Aras Publishing in Istanbul aims to reconnect Armenians with their own culture

The Aras Publishing House in Istanbul established by a group of Armenian intellectuals in 1993, has published its first English-language title, Miıgirdic Margosyan’s “Infidel Quarter.” The book is a charming memoir of Margosyan’s experiences growing up as one of the few remaining Armenians in Diyarbakır in the 1940s and 50s.

Aras was established almost 25 years ago and has since introduced Turkish readers to almost 200 books in both Armenian and Turkish.

“The people in the establishment process were very important names in the Istanbul Armenian community. The most famous is Hrant Dink but also there were also others such as Yetvart Tomasyan, who is still with us and is basically our everything,” Lora Sari, an editor at Aras, said in an interview with the Hurriyet Daily News.

“There were many other names who at the time were pioneers of the Armenian intellectual sphere. They had many motivations in setting up Aras. The first one that comes to mind was to introduce Armenian literature to non-Armenians and people who don’t speak Armenian. The latter group includes Armenian people who cannot or have forgotten how to speak the Armenian language. The number of them is huge. My parents, for example, cannot speak Armenian and I personally forgot it as I was growing up. I went to Armenian school for eight years from elementary school but I forgot the language at high school. So one of the main aims was to introduce Armenian literature to non-Armenians and to reconnect Armenians with their own culture,” she said.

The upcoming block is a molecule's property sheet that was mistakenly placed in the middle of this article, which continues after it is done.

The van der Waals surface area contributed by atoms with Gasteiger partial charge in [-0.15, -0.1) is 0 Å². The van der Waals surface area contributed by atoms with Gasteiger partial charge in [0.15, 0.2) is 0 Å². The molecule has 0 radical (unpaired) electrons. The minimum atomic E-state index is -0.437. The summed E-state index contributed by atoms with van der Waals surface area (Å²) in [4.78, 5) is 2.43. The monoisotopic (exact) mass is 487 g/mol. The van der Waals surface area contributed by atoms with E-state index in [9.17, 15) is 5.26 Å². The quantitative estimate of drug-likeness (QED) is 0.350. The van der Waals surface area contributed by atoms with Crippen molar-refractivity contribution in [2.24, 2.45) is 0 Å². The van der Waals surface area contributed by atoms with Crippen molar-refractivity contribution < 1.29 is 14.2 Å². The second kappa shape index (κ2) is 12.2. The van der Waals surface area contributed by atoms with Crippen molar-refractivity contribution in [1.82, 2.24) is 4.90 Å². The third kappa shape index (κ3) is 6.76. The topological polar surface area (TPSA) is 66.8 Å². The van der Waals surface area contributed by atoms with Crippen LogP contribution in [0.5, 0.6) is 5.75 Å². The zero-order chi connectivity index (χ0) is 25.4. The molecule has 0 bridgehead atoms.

“The Agos newspaper was founded at around the same time. The reason Agos was established was that there were only two newspapers for Armenians in Turkey at the time, basically small four-page papers that were only in Armenian. The people behind Aras were worried that many Armenians couldn’t learn about their churches, schools and community in a language they understand. So when they founded Aras a group of people around Hrant Dink also decided to establish a newspaper, mainly in Turkish but with Armenian pages,” Lora Sari said.

“We are about to publish our 200th book. Around one third of our books are in Armenian and the rest are in Turkish. Armenian readers tend to prefer the Turkish versions because they find them faster and easier to read. We call Armenian our mother tongue but actually Turkish is our mother tongue,” she said.